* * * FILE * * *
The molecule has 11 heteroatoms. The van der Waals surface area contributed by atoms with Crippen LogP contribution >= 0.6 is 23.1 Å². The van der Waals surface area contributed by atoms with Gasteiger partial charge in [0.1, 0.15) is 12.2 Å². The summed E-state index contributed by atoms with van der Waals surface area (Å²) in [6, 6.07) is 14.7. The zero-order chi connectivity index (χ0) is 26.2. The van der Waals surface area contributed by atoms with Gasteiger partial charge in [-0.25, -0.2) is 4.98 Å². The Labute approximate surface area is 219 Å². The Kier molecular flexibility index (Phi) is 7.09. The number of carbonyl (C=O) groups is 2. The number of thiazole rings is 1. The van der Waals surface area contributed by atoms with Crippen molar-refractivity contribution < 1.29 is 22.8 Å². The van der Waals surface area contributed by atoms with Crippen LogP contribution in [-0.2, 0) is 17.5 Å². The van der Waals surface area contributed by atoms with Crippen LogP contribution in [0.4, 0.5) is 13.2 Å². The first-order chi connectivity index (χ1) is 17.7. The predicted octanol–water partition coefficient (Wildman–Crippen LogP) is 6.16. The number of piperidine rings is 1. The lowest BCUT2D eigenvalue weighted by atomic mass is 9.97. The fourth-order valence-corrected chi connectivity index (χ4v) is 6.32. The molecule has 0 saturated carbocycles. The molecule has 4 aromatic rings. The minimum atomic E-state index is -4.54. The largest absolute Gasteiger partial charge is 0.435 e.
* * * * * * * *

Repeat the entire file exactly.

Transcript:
The molecule has 11 heteroatoms. The van der Waals surface area contributed by atoms with Crippen LogP contribution >= 0.6 is 23.1 Å². The van der Waals surface area contributed by atoms with Gasteiger partial charge in [0.1, 0.15) is 12.2 Å². The summed E-state index contributed by atoms with van der Waals surface area (Å²) in [6, 6.07) is 14.7. The zero-order chi connectivity index (χ0) is 26.2. The van der Waals surface area contributed by atoms with Gasteiger partial charge in [-0.25, -0.2) is 4.98 Å². The Labute approximate surface area is 219 Å². The Kier molecular flexibility index (Phi) is 7.09. The number of carbonyl (C=O) groups is 2. The number of thiazole rings is 1. The van der Waals surface area contributed by atoms with Crippen molar-refractivity contribution < 1.29 is 22.8 Å². The van der Waals surface area contributed by atoms with Crippen LogP contribution in [-0.2, 0) is 17.5 Å². The van der Waals surface area contributed by atoms with Crippen LogP contribution in [0.4, 0.5) is 13.2 Å². The first-order chi connectivity index (χ1) is 17.7. The predicted octanol–water partition coefficient (Wildman–Crippen LogP) is 6.16. The number of piperidine rings is 1. The lowest BCUT2D eigenvalue weighted by atomic mass is 9.97. The fourth-order valence-corrected chi connectivity index (χ4v) is 6.32. The molecule has 0 saturated carbocycles. The molecule has 4 aromatic rings. The minimum atomic E-state index is -4.54. The largest absolute Gasteiger partial charge is 0.435 e.